Wormhole by Keith Brooke and Eric Brown
(Angry Robot, 2023)
Reviewed by Ben Jeapes
Tragically, this is presumably the last original piece of work by Eric Brown that will be reviewed, the author having died in March. Keith Brooke thankfully is still with us. Both excellent writers in their own right, they blazed their reputations with a series of collaborations, and here they are together with their only one-off long-form collaboration.
Eighty years ago, the European slower-than-light starship Strasbourg set off for Carrasco, an Earth-type planet orbiting the star Mu Arae, with the crew in suspended animation. Soon after launch it exploded with the loss of all hands.
Review from BSFA Review 21 - Download your copy here.
The Strange by Nathan Ballingrud
(Titan Books, 2023)
Reviewed by Andy Sawyer
Galaxy magazine used to promote their kind of sf by stating exactly what kind of sf it wasn’t. The example was the “space western” in which “Hoofs drumming, Bat Durston came galloping down through the narrow pass at Eagle Gulch, a tiny gold colony 400 miles north of Tombstone” is simply transcribed into “Jets blasting, Bat Durston came screeching down through the atmosphere of Bbllzznaj, a tiny planet seven billion light years from Sol.” After a few pages, or possibly even paragraphs, it’s quite clear that the Martian colony of New Brunswick, from where 14-year-old Anabelle Crisp sets out to retrieve the recording of her mother’s voice which is among the loot taken when their diner is robbed, is a small town in the American West. The recording is all that she and her father are left with after “the Silence” cuts all contact with Earth. Anabelle “persuades” the shunned spaceship pilot Joe, stranded on Mars, and the outlaw Sally Milkwood to join her and her dishwasher “Engine” Watson to follow the thieves to Dig Town and Peabody Crater where the mineral aptly called “the Strange” is mined. It doesn’t take much time to work out that “Dig Town” is any western mining community, Watson is the trusty Native American servant (though he is programmed with an “English butler” voice and vocabulary), and the “recording” is, say, a picture or memento left by Anabel’s mother who has “gone East” to civilisation and never come back. There is even a sheriff; that staple diet in Westerns, beans; and ambushes and shoot-outs aplenty. There is even a (threatened) hanging.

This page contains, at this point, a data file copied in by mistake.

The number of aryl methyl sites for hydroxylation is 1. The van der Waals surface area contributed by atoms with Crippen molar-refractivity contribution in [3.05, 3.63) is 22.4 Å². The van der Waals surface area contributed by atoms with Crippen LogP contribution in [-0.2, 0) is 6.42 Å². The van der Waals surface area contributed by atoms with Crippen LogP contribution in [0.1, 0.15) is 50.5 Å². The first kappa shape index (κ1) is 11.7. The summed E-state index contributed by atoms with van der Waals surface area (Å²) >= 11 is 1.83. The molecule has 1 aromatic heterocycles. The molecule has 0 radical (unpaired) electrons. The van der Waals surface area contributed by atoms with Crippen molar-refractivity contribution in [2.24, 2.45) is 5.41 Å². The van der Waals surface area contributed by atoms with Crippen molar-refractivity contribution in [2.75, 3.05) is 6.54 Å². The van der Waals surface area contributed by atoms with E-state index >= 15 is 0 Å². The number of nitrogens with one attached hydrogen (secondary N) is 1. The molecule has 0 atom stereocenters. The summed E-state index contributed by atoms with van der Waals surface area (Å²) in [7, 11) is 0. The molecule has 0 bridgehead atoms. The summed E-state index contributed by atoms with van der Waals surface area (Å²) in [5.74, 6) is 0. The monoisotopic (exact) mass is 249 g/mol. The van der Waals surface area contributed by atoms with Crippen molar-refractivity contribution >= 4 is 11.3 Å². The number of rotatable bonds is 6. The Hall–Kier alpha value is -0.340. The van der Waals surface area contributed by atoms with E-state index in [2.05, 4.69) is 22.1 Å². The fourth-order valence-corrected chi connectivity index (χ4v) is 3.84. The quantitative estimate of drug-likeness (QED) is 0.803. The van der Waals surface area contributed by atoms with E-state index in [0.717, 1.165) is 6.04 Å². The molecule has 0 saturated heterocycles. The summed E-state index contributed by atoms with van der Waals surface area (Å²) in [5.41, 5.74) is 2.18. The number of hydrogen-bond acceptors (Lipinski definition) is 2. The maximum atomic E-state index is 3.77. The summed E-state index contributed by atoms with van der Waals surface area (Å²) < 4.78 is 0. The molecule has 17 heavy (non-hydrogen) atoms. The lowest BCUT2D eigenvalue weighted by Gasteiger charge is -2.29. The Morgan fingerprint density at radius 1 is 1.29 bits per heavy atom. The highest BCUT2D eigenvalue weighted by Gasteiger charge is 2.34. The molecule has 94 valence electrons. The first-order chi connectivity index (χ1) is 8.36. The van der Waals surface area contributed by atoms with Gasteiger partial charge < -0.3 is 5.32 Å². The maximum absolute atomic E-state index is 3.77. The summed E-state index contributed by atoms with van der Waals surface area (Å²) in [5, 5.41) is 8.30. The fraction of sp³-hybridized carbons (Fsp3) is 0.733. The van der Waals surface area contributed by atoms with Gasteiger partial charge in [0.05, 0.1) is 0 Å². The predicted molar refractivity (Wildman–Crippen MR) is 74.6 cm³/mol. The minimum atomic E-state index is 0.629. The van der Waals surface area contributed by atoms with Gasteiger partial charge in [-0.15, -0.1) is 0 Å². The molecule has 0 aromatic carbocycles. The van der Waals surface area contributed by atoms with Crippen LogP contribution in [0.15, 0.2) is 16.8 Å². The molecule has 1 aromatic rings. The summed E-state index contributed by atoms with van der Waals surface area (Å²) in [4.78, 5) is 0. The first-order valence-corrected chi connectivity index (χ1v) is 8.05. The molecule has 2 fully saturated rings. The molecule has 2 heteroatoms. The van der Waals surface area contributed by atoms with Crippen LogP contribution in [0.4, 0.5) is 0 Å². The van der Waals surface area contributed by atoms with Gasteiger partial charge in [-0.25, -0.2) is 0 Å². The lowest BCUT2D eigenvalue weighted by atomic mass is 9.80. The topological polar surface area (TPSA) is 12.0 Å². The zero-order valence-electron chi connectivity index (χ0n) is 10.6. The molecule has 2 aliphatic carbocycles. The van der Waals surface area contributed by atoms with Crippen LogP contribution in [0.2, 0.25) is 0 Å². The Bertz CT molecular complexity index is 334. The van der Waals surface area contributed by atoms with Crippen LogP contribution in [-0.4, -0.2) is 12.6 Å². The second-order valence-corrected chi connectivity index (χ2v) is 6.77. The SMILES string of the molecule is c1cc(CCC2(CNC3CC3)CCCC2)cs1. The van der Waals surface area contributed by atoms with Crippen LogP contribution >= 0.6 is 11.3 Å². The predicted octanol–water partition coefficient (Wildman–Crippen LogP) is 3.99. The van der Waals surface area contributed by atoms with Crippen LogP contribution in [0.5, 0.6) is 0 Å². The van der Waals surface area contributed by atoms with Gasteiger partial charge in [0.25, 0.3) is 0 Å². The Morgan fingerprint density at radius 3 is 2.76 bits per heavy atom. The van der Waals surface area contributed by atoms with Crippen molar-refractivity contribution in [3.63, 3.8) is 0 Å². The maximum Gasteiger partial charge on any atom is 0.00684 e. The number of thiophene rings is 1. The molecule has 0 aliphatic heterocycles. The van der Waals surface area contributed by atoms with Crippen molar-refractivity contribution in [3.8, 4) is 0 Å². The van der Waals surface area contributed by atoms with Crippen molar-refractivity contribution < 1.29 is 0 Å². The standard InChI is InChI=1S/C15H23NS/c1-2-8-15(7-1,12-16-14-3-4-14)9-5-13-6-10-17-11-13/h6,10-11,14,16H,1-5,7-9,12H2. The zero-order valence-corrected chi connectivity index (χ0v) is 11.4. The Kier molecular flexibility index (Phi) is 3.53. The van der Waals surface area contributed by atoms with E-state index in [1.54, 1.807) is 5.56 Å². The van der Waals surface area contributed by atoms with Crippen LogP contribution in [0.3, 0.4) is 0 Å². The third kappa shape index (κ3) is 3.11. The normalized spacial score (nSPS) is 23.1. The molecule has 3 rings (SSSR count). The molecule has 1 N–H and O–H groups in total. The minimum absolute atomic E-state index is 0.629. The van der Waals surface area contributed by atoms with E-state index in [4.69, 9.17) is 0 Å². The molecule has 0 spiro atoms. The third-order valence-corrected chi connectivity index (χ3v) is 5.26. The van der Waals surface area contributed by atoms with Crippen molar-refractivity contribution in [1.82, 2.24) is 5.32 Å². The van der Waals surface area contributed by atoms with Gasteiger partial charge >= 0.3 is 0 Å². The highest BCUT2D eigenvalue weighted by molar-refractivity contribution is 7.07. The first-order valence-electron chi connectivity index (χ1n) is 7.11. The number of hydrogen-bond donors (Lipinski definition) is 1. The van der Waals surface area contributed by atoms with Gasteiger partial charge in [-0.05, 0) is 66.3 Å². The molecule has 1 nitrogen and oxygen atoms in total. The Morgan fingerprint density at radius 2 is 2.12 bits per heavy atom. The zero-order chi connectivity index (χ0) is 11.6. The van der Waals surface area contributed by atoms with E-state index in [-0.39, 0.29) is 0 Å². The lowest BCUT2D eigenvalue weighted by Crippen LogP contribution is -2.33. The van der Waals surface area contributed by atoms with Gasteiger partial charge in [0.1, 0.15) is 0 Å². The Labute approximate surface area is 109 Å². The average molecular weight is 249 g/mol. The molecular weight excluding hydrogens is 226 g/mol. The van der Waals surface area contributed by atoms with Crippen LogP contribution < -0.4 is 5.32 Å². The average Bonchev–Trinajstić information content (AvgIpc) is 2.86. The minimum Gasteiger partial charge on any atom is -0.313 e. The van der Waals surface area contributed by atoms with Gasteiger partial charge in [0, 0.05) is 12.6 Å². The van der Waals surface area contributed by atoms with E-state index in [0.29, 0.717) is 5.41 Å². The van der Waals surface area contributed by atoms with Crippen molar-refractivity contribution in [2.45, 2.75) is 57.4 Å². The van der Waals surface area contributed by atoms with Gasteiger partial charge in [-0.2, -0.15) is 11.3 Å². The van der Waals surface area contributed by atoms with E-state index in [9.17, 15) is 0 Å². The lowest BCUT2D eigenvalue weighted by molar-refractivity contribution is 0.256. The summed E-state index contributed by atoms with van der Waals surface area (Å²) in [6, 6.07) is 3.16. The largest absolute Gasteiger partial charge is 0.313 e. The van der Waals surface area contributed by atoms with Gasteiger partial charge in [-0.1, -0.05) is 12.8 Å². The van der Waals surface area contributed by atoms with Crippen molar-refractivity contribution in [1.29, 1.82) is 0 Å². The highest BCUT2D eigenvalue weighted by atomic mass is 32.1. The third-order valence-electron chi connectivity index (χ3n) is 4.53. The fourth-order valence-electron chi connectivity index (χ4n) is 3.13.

Time Portals of Norwich by David Viner
(Viva Djinn Publishing, 2023)
Reviewed by Gene Rowe
We first meet Cassie—a young girl from Norwich—at her mother’s funeral. Well, not just one Cassie but, as it turns out, three…although ‘our’ Cassie doesn’t realise who these other two are until she becomes one of them years later. Uh-huh, it’s that sort of story.
What follows is an adventure in which multiple Cassies flit backwards and forwards through time as our heroine (in all her manifestations) attempts to unravel the supernatural mystery of her family and escape her malign and ancient father, who wants to use her body as a vessel for his own devilish soul. In the course of her complicated journey, Cassie encounters various famous episodes from the city’s past—in some cases being implicated in their happenings. Thus, she narrowly avoids being fried in a bomber attack during one of the Baedeker Raids of WW2; another time, she escapes (and perhaps inadvertently causes) a fire in the old Norwich library; and elsewhen, she is nearly squashed by a double-decker falling down a sinkhole (an event that actually occurred in the 1970s just down the road from where I live).
The Roamers by Francesco Verso
(Flame Tree Press, 2023)
Reviewed by Stuart Carter
Long, long ago, back in the nineties before I’d written a single review for Vector, it felt like a boom time for nanotechnology in science fiction: Neal Stephenson’s whimsical The Diamond Age, Kathleen Ann Goonan’s jazz-heavy ,Nanontech Quartet, Wil McCarthy’s vertiginous Bloom, and the grandaddy of them all, Greg Bear’s magnificent Blood Music.
So, I felt a Proustian rush on reading this new nanotech novel: The Roamers, by Francesco Verso. Set in Rome, and translated from the original Italian, The Roamers follows a group who “…altered their bodies, changed the way they eat and liberated themselves from the need for food” (back cover). The blurb mixes the terrifying onrush of transformation in Blood Music with the hard work of grasping and maintaining freedom seen in much of Cory Doctorow’s work.
Ava’s Demon, Book One: Reborn by Michelle Fus
(Skybound Comet, 2023)
Reviewed by Phil Nicholls
Ava’s Demon is a YA graphic novel published by Skybound Comet, adapted from a web comic. As the title suggests, young Ava has a Demon. More precisely, the demon is trapped within Ava and often communicates with her via a rotary telephone kept within a compartment in Ava’s torso.